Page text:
After Beasley, Biermann and Clayborn are the two likeliest candidates to stick on the roster. The rest of the group will be competing for jobs.
Tyson Jackson expects to rank next on the hierarchy of ends with the most secure positions, although he is anything but a lock to stick. Jackson was signed to a lucrative contract a year ago that included a clause guaranteeing two-thirds of his $2.25 million base salary in 2015. Because this clause was already executed in March, it’s unlikely the Falcons will dump Jackson this summer. But even still, Jackson will have to prove this summer that he is worth the payment.
The new coaching staff under Quinn likely won’t rely on Jackson as much as the previous one did, but it doesn’t mean that they won’t find a role for him. Jackson was asked to slim down this offseason, a task he hadn’t completed as of June, but he’s at least made an effort. Jackson can still give the team value as a run-defender in their base packages while manning the strong-side defensive end spot. There, the Falcons will hope he can give them some of what Red Bryant gave the Seahawks under Quinn as a player that can set the edge and free up linebackers to make stops.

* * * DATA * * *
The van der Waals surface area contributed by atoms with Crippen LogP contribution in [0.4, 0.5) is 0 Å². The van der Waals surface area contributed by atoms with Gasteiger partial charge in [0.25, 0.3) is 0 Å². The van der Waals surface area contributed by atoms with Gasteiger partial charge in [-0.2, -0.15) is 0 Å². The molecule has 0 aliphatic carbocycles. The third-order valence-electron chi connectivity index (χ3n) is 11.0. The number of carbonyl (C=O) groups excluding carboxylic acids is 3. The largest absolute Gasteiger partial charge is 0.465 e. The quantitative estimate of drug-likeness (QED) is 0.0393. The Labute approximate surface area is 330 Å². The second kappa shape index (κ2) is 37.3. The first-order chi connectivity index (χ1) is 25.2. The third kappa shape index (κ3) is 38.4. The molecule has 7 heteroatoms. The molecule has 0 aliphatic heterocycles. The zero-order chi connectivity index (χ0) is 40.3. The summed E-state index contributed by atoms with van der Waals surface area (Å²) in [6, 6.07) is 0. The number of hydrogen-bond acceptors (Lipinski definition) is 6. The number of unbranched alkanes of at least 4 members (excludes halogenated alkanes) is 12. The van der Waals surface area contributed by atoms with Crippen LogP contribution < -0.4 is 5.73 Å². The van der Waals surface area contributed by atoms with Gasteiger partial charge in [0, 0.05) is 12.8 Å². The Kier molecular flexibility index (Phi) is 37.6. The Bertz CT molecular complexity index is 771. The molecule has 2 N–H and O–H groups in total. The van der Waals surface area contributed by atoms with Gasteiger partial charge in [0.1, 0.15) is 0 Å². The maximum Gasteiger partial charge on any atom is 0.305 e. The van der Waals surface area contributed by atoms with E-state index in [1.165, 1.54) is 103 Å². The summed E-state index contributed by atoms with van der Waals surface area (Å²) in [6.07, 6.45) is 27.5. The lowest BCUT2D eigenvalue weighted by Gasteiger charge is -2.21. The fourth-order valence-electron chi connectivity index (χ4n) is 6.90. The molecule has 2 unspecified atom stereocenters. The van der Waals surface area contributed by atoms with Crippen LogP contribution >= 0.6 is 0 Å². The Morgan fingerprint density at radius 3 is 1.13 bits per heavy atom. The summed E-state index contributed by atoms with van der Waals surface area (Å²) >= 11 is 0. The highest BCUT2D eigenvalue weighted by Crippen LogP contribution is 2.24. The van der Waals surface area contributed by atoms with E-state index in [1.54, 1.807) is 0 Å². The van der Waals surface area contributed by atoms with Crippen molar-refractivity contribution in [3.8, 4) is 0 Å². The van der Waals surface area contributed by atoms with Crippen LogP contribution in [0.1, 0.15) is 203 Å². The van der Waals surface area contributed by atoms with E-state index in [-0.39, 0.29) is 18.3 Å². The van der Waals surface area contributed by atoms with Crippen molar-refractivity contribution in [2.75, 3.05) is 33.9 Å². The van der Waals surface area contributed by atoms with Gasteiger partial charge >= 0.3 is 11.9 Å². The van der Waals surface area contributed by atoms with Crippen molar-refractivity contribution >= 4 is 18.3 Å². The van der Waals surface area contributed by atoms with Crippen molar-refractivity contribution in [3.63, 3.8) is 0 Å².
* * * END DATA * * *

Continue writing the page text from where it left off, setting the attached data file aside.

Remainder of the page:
Potentially pushing him for that role however could be Malliciah Goodman and/or Cliff Matthews. In both cases, neither player is on par with Jackson in terms of strength and power, but could potentially do a competent job as strong-side ends for a much cheaper price.